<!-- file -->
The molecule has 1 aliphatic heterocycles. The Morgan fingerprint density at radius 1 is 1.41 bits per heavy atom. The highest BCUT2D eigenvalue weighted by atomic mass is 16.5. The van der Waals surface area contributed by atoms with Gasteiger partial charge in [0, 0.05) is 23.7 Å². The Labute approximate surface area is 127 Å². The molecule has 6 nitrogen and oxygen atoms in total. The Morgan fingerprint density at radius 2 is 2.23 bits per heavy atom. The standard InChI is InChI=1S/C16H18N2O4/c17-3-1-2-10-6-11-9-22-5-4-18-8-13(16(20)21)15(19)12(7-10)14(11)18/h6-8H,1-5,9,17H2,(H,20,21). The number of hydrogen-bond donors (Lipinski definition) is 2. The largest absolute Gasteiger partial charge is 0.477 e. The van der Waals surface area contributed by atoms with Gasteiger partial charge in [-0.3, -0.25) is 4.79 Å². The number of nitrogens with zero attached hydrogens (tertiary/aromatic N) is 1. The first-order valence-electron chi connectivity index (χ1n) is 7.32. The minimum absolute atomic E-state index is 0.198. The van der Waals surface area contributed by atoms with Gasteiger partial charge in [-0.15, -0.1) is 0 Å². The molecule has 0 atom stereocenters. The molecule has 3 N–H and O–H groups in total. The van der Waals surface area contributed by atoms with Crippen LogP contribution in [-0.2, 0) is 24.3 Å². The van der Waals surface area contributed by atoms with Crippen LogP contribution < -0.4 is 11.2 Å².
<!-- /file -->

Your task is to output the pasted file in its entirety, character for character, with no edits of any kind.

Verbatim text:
The molecule has 1 aliphatic heterocycles. The Morgan fingerprint density at radius 1 is 1.41 bits per heavy atom. The highest BCUT2D eigenvalue weighted by atomic mass is 16.5. The van der Waals surface area contributed by atoms with Gasteiger partial charge in [0, 0.05) is 23.7 Å². The Labute approximate surface area is 127 Å². The molecule has 6 nitrogen and oxygen atoms in total. The Morgan fingerprint density at radius 2 is 2.23 bits per heavy atom. The standard InChI is InChI=1S/C16H18N2O4/c17-3-1-2-10-6-11-9-22-5-4-18-8-13(16(20)21)15(19)12(7-10)14(11)18/h6-8H,1-5,9,17H2,(H,20,21). The number of hydrogen-bond donors (Lipinski definition) is 2. The largest absolute Gasteiger partial charge is 0.477 e. The van der Waals surface area contributed by atoms with Gasteiger partial charge in [-0.3, -0.25) is 4.79 Å². The number of nitrogens with zero attached hydrogens (tertiary/aromatic N) is 1. The first-order valence-electron chi connectivity index (χ1n) is 7.32. The minimum absolute atomic E-state index is 0.198. The van der Waals surface area contributed by atoms with Gasteiger partial charge in [-0.15, -0.1) is 0 Å². The molecule has 0 atom stereocenters. The molecule has 3 N–H and O–H groups in total. The van der Waals surface area contributed by atoms with Crippen LogP contribution in [-0.2, 0) is 24.3 Å². The van der Waals surface area contributed by atoms with Crippen LogP contribution < -0.4 is 11.2 Å².